In this study, we examine the fast climate responses to emission reductions in air pollutants over China due to clean air actions from 2013 to 2017, with the consideration of both aerosols and O3 changes, using the Community Earth System Model version 2 (CESM2) with its atmospheric component Community Atmosphere Model version 6 (CAM6). The climate impacts of aerosol emission reductions from individual sectors are also investigated through emission perturbation experiments.
In this study, we perform simulations using CAM6, the atmospheric component of CESM2, with a horizontal resolution of 0.9∘ latitude × 1.25∘ longitude and 32 vertical layers (Danabasoglu et al., 2020). In CAM6 major aerosol species, including sulfate (SO), black carbon (BC), primary organic matter (POM), secondary organic aerosol (SOA), mineral dust, and sea salt, are represented by a modal aerosol scheme (Liu et al., 2016) with four lognormal modes (i.e., Aitken, accumulation, coarse, and primary carbon modes). PM2.5 is calculated as the sum of SO, BC, POM, and SOA in this study. A comprehensive consideration of aerosol–radiation, O3–radiation, and aerosol–cloud interactions is included in the model. The Morrison–Gettelman cloud microphysics scheme version 2 (MG2; Gettelman and Morrison, 2015) is applied to forecast mass and number concentrations of rain and snow. The mixed-phase ice nucleation depending on aerosols is also included (Hoose et al., 2010; Wang et al., 2014). The radiation transfer scheme uses the rapid radiative transfer model for general circulation models (RRTMG; Iacono et al., 2008). The ozone mixing ratio is prescribed for use in radiative transfer calculations. The ERF is decomposed into the forcing induced by aerosol–radiation interactions and aerosol–cloud interactions in this study based on the method proposed by Ghan et al. (2013) with an additional call to the radiation calculation.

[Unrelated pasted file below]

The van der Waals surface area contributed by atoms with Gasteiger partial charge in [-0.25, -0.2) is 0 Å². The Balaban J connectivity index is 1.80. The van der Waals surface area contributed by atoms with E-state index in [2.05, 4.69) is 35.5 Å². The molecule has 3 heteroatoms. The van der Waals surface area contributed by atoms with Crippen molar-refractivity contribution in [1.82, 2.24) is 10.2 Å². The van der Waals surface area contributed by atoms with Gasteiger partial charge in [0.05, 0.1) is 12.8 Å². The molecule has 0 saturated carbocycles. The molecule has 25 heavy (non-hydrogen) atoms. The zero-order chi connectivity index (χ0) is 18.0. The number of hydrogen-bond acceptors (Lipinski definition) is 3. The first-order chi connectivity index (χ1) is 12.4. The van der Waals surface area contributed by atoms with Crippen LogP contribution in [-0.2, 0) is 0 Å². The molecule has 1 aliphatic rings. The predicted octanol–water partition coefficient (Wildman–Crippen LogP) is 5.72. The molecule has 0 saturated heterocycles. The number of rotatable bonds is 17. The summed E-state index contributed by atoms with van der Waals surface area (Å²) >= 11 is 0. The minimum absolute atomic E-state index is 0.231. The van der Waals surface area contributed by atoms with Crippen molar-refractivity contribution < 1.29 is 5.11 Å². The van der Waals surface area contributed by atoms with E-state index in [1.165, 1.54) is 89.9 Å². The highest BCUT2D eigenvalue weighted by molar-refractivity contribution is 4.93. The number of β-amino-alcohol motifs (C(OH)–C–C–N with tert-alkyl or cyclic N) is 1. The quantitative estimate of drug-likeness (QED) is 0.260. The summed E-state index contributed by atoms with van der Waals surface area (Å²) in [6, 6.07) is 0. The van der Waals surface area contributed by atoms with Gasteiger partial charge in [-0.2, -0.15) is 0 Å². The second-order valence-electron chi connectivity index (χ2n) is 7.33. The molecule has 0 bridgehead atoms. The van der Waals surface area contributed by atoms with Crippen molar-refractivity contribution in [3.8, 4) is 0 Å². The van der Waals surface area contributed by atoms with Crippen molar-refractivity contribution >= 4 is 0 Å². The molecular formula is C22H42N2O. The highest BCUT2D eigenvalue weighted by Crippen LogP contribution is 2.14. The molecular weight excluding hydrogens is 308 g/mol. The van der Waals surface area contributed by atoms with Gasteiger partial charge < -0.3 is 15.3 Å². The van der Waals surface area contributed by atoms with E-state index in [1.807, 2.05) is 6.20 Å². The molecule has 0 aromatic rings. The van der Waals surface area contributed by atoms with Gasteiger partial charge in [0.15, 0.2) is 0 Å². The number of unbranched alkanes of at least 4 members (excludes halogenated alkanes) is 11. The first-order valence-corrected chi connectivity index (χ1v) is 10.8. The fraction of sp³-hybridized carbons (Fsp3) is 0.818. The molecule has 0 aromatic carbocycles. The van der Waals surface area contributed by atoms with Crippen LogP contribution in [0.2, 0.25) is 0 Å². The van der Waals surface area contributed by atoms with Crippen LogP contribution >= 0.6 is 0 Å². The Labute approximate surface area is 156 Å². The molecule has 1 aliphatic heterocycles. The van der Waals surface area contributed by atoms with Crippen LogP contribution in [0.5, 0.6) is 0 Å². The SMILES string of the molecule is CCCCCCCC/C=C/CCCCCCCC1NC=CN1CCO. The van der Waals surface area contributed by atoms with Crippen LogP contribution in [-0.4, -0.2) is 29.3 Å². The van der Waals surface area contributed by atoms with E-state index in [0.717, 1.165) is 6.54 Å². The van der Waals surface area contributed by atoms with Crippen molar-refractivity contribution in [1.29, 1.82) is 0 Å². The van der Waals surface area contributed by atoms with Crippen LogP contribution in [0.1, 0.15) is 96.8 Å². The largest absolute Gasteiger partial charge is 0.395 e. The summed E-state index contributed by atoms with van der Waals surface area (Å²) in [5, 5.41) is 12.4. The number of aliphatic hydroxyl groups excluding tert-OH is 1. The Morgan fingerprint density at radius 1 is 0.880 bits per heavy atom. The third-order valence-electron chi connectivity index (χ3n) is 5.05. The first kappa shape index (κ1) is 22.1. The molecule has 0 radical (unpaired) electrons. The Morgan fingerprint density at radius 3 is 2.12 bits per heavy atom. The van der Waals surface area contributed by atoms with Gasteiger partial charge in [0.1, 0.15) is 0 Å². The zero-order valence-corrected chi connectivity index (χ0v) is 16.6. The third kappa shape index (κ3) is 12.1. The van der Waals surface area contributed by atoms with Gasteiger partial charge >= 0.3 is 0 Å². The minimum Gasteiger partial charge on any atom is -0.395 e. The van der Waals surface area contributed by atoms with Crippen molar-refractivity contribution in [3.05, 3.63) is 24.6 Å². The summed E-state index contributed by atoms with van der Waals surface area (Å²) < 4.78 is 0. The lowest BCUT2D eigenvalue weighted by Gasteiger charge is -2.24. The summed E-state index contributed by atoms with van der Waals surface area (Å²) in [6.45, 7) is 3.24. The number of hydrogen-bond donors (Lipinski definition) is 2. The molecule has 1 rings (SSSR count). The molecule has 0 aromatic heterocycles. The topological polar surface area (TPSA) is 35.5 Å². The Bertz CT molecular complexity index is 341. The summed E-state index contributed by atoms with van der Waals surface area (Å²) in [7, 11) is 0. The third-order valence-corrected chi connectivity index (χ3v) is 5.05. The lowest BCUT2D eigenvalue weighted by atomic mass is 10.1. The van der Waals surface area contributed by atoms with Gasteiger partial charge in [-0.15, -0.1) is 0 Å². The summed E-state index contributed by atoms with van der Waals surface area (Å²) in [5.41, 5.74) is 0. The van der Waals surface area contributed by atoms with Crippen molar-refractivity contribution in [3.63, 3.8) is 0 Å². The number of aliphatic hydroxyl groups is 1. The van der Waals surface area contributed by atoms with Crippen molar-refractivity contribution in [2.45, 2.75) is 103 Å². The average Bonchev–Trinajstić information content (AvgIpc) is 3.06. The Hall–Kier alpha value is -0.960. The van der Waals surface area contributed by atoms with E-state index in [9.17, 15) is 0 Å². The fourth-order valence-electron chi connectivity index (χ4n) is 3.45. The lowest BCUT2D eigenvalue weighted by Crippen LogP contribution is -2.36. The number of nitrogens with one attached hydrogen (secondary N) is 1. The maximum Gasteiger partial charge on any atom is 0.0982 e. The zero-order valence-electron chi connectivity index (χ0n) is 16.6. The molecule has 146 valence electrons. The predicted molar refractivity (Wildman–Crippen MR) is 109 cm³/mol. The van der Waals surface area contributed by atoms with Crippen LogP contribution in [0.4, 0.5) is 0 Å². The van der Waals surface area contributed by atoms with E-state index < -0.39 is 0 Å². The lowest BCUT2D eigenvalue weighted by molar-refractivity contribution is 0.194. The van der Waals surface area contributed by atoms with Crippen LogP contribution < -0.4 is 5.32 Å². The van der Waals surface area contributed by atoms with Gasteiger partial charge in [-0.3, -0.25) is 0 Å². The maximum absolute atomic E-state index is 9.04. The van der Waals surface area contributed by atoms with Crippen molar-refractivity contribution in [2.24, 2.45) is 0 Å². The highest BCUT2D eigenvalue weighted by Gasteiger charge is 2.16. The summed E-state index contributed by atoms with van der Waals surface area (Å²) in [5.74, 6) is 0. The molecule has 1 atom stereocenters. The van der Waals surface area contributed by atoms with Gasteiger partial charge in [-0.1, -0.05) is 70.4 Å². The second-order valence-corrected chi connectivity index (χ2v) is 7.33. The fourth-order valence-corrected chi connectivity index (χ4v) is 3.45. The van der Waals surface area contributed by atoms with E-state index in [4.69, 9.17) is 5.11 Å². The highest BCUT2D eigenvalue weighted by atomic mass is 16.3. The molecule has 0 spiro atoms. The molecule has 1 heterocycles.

Global three-dimensional tropospheric monthly O3 concentrations below 450 hPa for the years 2013 and 2017 are adopted from simulations using GEOS-Chem model v12.9.3, considering that it has a good performance in simulating O3 concentration changes during 2013–2017 (K. Li et al., 2019, 2021). GEOS-Chem is a global model of atmospheric chemistry with fully coupled O3–NOx–hydrocarbon–aerosol chemical mechanisms, which has a horizontal resolution of 2∘ latitude × 2.5∘ longitude and 47 vertical layers driven by the MERRA-2 (Modern-Era Retrospective Analysis for Research and Applications version 2) meteorological fields. The model simulations in 2013 and 2017 with a 1-year spin-up use the same aerosol and precursor gas emissions as used in CAM6, and the results are interpolated to the same resolution as in CAM6. The details of the GEOS-Chem model simulations can be found in H. Li et al. (2022) and Yang et al. (2022). Note that the GEOS-Chem model presents a strong decrease in O3 concentrations in the upper troposphere between 2013 and 2017 which is mainly attributed to the varying meteorological fields between 2013 and 2017. To minimize the impacts from the changes in meteorology, only O3 data below 450 hPa from GEOS-Chem are used in CESM2 simulations while keeping O3 above 450 hPa unchanged, and they are implemented by cycling the 1-year data as monthly climatological mean.